Today Britain’s High Court granted the U.S. government’s request to expand the scope of its appeal of Julian Assange’s extradition ruling. Assange’s appeal hearing has been scheduled for October 27-28, 2021.
In January of this year, the District Court blocked Assange’s extradition to the United States on the grounds that sending the WikiLeaks publisher to the harsh conditions of U.S. imprisonment would put him at grave risk of suicide. In the final days of the Trump administration, prosecutors acting on behalf of the U.S. filed an application to appeal that decision to the UK’s High Court, requesting permission to appeal on five lines of argument. A High Court judge granted the U.S. limited permission, on three of the five grounds for appeal, and today two separate High Court judges heard arguments over whether to allow the remaining two grounds.
These remaining lines of argument concern the testimony of Professor Michael Kopelman, the psychiatrist who evaluated Assange in prison and found that the combination of his Autism spectrum diagnosis and clinical depression put him at severe risk of suicide should his extradition be ordered. The U.S. wants to challenge whether Prof. Kopelman’s testimony should have been admissible and then whether the District Judge erred in her “overall assessment of the evidence going to the risk of suicide.”
Professor Kopelman provided two reports to the Magistrate, in December 2019 and August 2020, regarding his assessment of Assange’s mental health as it pertained to potential extradition, and he testified in court in September 2020. At issue is the fact that in his first report, Professor Kopelman did not disclose that he was aware that Assange was in a relationship with Stella Moris and that they had two children together, though he referred to Assange’s children in general terms as relevant to his fears of extradition. By the time of his second report, this information was public knowledge, because the relationship was disclosed when Julian’s defense applied for bail in April 2020, and so Professor Kopelman made reference to it subsequently.
The prosecution questioned Prof. Kopelman over this omission on cross-examination in September, and he explained that he had made the difficult decision to exclude this information to respect the Assange family’s privacy.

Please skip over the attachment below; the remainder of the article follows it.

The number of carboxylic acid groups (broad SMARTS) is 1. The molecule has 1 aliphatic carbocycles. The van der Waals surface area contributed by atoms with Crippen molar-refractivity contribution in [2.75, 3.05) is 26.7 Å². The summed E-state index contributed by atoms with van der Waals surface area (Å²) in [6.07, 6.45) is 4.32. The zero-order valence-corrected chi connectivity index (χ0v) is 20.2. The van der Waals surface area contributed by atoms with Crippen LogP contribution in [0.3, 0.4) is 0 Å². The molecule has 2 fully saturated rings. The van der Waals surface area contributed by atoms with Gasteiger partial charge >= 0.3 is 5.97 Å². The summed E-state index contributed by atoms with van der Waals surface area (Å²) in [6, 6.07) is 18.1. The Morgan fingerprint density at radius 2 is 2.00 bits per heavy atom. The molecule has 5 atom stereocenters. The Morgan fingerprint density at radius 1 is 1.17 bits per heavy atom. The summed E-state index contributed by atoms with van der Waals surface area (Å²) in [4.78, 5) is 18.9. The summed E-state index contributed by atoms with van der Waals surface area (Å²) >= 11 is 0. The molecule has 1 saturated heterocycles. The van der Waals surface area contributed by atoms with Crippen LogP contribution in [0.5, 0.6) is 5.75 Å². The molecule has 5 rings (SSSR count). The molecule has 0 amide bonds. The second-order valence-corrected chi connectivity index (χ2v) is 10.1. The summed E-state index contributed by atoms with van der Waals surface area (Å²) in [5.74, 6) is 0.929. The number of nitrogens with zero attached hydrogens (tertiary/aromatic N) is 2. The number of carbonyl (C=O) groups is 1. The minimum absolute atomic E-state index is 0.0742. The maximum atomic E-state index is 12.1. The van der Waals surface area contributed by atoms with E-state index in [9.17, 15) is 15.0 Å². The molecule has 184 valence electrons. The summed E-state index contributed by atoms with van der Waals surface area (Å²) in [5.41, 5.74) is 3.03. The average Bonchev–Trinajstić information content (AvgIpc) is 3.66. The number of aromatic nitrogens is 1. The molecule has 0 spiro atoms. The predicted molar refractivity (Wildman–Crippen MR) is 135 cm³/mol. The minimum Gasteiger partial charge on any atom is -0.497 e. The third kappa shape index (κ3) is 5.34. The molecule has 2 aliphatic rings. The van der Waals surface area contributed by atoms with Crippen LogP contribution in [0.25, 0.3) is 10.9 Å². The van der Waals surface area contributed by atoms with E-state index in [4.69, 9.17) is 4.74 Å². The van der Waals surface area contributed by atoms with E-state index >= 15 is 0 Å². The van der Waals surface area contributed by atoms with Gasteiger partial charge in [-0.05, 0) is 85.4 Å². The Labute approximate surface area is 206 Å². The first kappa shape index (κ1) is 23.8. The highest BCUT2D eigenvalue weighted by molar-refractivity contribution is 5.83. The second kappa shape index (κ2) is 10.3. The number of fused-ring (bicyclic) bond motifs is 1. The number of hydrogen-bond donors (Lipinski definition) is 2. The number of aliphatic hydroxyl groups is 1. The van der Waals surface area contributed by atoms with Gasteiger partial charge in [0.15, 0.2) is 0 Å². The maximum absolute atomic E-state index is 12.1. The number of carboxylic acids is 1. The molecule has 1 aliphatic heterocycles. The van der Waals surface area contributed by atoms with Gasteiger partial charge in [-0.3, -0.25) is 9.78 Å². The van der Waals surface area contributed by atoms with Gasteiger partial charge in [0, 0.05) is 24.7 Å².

In her January ruling, District Judge Vanessa Baraitser recounted this chain of events and found that while Kopelman should have disclosed his knowledge of the relationship, the omission did not render his evidence inadmissible,
“I did not accept that Professor Kopelman failed in his duty to the court when he did not disclose Ms. Morris’s relationship with Mr. Assange….In my judgment Professor Kopelman’s decision to conceal their relationship was misleading and inappropriate in the context of his obligations to the court, but an understandable human response to Ms. Morris’s predicament.”
The U.S. appealed to the High Court on the grounds that Baraitser erred in this determination, contending that the omission should either render Kopelman’s testimony inadmissible or at the least should mean it is given “no, or far less, weight.” Edward Fitzgerald QC argued for the defense that, “it cannot be…that one lapse, no matter how reasonable given the human predicament, renders his whole submission inadmissible. It must be considered in context.”
The High Court’s came to the conclusion “that it is at least arguable” to challenge Kopelman’s testimony over this omission, noting Koeplman’s declaration that his duty to the court overrides any obligation to the defendant. Lord Justice Holroyde said, “To my mind, this goes more to the weight of the evidence than to its admissibility,” but the fact that it is “arguable” was enough to grant the U.S. request to appeal on the remaining two grounds.
The High Court scheduled Assange’s appealing hearing for October 27-28. Julian followed today’s proceedings by video-link from HMP Belmarsh and will be invited to do the same in October.